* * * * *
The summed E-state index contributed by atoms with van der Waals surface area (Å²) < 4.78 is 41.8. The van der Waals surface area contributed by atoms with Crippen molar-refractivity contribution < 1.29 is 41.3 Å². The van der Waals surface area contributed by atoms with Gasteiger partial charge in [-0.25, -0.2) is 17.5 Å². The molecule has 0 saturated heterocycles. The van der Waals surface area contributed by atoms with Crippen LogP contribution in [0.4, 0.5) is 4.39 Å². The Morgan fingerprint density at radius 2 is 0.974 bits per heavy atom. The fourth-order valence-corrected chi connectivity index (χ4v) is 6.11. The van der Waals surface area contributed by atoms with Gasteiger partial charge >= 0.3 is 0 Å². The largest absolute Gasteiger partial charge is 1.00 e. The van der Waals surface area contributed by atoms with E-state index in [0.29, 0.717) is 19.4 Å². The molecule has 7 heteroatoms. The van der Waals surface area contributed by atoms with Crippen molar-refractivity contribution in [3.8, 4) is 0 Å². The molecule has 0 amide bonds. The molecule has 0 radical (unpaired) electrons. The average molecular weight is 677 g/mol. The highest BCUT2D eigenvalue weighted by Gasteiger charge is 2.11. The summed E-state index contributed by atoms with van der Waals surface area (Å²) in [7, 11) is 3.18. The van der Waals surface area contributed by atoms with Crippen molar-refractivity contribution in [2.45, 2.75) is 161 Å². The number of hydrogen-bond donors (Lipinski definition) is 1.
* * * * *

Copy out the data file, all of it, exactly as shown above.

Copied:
The summed E-state index contributed by atoms with van der Waals surface area (Å²) < 4.78 is 41.8. The van der Waals surface area contributed by atoms with Crippen molar-refractivity contribution < 1.29 is 41.3 Å². The van der Waals surface area contributed by atoms with Gasteiger partial charge in [-0.25, -0.2) is 17.5 Å². The molecule has 0 saturated heterocycles. The van der Waals surface area contributed by atoms with Crippen LogP contribution in [0.4, 0.5) is 4.39 Å². The Morgan fingerprint density at radius 2 is 0.974 bits per heavy atom. The fourth-order valence-corrected chi connectivity index (χ4v) is 6.11. The van der Waals surface area contributed by atoms with Gasteiger partial charge >= 0.3 is 0 Å². The largest absolute Gasteiger partial charge is 1.00 e. The van der Waals surface area contributed by atoms with E-state index in [0.29, 0.717) is 19.4 Å². The molecule has 7 heteroatoms. The van der Waals surface area contributed by atoms with Crippen molar-refractivity contribution in [3.8, 4) is 0 Å². The molecule has 0 amide bonds. The molecule has 0 radical (unpaired) electrons. The average molecular weight is 677 g/mol. The highest BCUT2D eigenvalue weighted by Gasteiger charge is 2.11. The summed E-state index contributed by atoms with van der Waals surface area (Å²) in [7, 11) is 3.18. The van der Waals surface area contributed by atoms with Crippen molar-refractivity contribution in [2.45, 2.75) is 161 Å². The number of hydrogen-bond donors (Lipinski definition) is 1.